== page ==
The company's shares lost half their value a day after it said it was exploring options. A one-piece sale is seen as unlikely.
While Supervalu Inc. has publicly put itself on the sales block, don't expect the company to be sold in one piece or for any of the pieces to sell quickly, if at all, given uncertainties facing the embattled grocer.
That was the consensus of stock analysts Thursday, a day after Supervalu said it was reviewing ways to boost shareholder value, including selling all or parts of the company.
Supervalu was the biggest loser Thursday on the New York Stock Exchange, its shares down $2.60, or 49 percent, closing at $2.69.
Supervalu's announcement of a possible sale came after the market closed Wednesday, along with news that the Eden Prairie-based company had suspended its dividend and suffered a terrible first quarter.
"They are in a lot of trouble," said Michael Keara, a stock analyst at Morningstar. The company is in a deepening downward spiral as it continues to lose business to lower-priced competitors.
Owner of the Twin Cities' Cub Foods, Supervalu is one of the biggest national supermarket operators with 11 separate chains. But it's "highly unlikely" a buyer would snap up the whole company, said Scott Mushkin, an analyst at Jefferies.
Keara put the odds of a one-shot acquistion at "zero." While there's been speculation that a private equity outfit might make a run at Supervalu, Keara said that's unlikely given that Supervalu already is saddled with significant debt.
Private equity firms typically do leveraged buyouts, loading a target company with debt. But with Supervalu, "that ain't happening," Keara said.
The chance of an industry rival buying Supervalu is also highly unlikely, he said. Grocery discounters like Wal-Mart and Target have entirely different business models.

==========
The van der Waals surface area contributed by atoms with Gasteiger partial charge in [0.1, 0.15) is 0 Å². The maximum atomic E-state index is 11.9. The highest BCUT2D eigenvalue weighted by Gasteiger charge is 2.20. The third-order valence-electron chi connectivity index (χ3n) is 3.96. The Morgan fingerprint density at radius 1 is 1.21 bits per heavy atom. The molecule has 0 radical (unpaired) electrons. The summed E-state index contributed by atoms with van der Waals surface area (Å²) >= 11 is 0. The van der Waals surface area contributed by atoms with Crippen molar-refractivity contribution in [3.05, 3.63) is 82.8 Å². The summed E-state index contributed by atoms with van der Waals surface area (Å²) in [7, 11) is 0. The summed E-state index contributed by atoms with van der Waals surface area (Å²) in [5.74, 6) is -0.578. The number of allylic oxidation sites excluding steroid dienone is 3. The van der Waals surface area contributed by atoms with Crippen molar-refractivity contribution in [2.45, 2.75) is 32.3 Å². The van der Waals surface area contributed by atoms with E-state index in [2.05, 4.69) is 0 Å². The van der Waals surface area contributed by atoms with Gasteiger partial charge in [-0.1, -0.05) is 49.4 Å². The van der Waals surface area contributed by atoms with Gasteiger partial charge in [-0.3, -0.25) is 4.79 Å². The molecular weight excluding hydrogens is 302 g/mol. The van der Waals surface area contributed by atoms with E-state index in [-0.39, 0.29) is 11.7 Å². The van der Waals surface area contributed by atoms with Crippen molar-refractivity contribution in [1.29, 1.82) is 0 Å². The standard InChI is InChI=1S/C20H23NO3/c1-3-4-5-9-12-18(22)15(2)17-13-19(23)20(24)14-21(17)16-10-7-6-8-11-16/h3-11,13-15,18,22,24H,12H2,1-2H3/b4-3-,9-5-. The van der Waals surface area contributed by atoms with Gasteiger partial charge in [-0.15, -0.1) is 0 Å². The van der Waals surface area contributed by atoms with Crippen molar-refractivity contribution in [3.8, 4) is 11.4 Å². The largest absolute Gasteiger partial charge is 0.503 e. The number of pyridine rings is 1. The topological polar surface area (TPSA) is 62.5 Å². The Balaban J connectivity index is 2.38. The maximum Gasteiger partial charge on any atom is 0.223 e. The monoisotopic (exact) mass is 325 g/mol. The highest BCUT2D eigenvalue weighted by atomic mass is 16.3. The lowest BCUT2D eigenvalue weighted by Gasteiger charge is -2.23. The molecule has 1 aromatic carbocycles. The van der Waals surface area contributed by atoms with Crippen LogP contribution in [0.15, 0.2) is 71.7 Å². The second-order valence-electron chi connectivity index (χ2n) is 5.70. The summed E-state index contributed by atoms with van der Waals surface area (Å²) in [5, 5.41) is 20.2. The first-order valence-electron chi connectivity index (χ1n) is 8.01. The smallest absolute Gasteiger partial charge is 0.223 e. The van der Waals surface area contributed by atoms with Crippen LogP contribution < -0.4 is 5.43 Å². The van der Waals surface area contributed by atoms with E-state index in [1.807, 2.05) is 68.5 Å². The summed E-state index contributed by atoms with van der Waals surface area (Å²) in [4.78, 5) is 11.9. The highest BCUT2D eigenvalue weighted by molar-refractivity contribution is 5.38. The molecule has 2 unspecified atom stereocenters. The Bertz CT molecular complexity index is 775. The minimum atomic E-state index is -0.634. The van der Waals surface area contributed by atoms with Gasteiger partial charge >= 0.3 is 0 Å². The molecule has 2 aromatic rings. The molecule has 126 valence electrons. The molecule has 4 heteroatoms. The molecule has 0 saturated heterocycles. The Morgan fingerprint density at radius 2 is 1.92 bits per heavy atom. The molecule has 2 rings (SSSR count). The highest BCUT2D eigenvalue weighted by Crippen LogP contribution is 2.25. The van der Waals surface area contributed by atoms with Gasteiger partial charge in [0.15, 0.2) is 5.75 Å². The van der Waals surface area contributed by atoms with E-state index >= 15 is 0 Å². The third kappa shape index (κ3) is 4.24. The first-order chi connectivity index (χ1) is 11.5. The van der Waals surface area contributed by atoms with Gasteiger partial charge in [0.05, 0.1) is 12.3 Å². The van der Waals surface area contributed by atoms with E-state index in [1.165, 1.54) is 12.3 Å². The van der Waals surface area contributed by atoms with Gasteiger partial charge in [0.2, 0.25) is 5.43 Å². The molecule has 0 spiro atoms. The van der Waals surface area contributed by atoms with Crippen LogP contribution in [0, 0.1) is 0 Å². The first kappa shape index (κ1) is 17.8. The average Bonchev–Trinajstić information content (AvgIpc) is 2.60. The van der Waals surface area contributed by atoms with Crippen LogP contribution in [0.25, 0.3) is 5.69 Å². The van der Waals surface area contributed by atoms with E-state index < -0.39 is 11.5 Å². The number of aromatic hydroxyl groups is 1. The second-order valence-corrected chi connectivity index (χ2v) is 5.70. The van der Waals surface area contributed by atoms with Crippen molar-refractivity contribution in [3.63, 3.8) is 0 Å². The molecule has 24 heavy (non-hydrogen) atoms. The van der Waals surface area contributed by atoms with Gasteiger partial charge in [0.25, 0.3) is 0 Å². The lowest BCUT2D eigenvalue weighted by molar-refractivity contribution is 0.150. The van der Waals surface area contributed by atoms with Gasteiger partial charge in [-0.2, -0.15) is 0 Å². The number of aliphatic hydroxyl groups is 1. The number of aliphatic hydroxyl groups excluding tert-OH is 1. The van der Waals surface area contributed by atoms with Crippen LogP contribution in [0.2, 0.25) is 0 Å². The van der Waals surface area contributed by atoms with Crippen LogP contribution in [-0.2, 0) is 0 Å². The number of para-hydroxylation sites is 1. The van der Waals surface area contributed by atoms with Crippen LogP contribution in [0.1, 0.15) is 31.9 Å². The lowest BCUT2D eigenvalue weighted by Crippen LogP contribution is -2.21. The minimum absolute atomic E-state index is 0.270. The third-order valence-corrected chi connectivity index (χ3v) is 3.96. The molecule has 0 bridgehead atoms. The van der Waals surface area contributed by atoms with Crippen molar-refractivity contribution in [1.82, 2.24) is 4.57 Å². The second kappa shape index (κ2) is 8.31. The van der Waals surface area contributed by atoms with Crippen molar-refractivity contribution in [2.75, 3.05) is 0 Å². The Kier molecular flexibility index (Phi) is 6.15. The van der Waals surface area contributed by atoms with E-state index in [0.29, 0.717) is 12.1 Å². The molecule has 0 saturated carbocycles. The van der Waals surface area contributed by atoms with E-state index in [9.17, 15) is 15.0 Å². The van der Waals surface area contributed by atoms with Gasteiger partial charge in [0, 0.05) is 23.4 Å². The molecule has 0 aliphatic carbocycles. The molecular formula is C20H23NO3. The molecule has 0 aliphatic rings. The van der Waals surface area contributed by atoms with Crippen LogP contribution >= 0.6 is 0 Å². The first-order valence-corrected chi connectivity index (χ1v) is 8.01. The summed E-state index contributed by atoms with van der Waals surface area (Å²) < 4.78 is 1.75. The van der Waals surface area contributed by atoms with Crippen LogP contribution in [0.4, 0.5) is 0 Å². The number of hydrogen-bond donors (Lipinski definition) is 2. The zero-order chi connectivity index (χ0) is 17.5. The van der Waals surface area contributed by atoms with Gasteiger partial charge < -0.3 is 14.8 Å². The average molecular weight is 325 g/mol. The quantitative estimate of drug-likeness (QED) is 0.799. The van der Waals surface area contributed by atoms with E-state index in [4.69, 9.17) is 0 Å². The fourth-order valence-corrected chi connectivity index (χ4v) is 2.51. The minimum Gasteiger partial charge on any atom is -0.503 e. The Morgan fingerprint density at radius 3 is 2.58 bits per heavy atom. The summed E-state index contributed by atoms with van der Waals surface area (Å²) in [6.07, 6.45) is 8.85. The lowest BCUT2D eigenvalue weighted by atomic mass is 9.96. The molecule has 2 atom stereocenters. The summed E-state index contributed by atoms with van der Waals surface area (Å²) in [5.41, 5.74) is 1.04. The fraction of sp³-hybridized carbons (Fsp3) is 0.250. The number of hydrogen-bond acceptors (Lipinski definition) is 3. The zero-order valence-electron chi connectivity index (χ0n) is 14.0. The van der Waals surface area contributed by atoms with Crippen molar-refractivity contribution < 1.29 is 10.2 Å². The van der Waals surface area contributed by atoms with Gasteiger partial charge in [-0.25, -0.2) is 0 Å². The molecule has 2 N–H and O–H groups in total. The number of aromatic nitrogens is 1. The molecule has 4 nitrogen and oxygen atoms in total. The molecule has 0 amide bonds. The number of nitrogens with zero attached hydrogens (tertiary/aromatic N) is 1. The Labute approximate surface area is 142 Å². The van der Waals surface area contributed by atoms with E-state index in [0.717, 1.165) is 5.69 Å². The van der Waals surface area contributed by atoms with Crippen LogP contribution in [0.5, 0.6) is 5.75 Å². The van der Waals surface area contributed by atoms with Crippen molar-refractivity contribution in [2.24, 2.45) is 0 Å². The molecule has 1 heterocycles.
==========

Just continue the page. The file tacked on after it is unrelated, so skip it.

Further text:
And Supervalu's conventional grocery rivals -- Kroger, for instance -- are already gaining maket share at the expense of Supervalu. "You're already taking market share, why commit the capital [to buy Supervalu]?"
That maxim could apply to buying individual Supervalu chains, too, analysts say, particularly laggards such as Acme and Shaw's in Philadelphia and New England.
Supervalu has far from given up, and Wednesday announced it is accelerating a price-cutting program, a key to its turnaround plans. If Supervalu succeeds, some competitors might take a harder look at buying Supervalu assets to avoid the cost of an extended price war, Mushkin wrote in a research note.
On the other hand, potential buyers could simply wait out a price war. Buyers don't have the incentive to pay full price for a Supervalu asset "when there is a strong possibility that they could buy it cheaper if [Supervalu's] turnaround fails to materialize," UBS analyst Jason DeRise wrote in a research note.
Jonathan Feeney, an analyst at Janney Capital Markets, also wrote in a research note that "there's little reason to believe deals are imminent." However, he noted that there could be "significant value in the sale of [a] strong [Supervalu] standalone asset."
Shaw's, Acme and Albertsons, the latter being Supervalu's big Western chain, all appear to be struggling, Feeney wrote. "That leaves Jewel, [Supervalu's] leading banner in the largest geography, as the great unknown."
Jewel is the commanding leader of the Chicago grocery market, with a share of more than 30 percent.
Any sale or other strategic action by Supervalu "could be very complicated," wrote JPMorgan analyst Ken Goldman.
The company has a complicated organizational structure. It has a lot of debt, and it's not clear how that debt would be allocated in a breakup. And it has a lot of "pension exposure," Goldman wrote. Supervalu is party to several pension plans through its various chains.
"The unknowns are vast," Goldman wrote.
Mike Hughlett 612-673-7003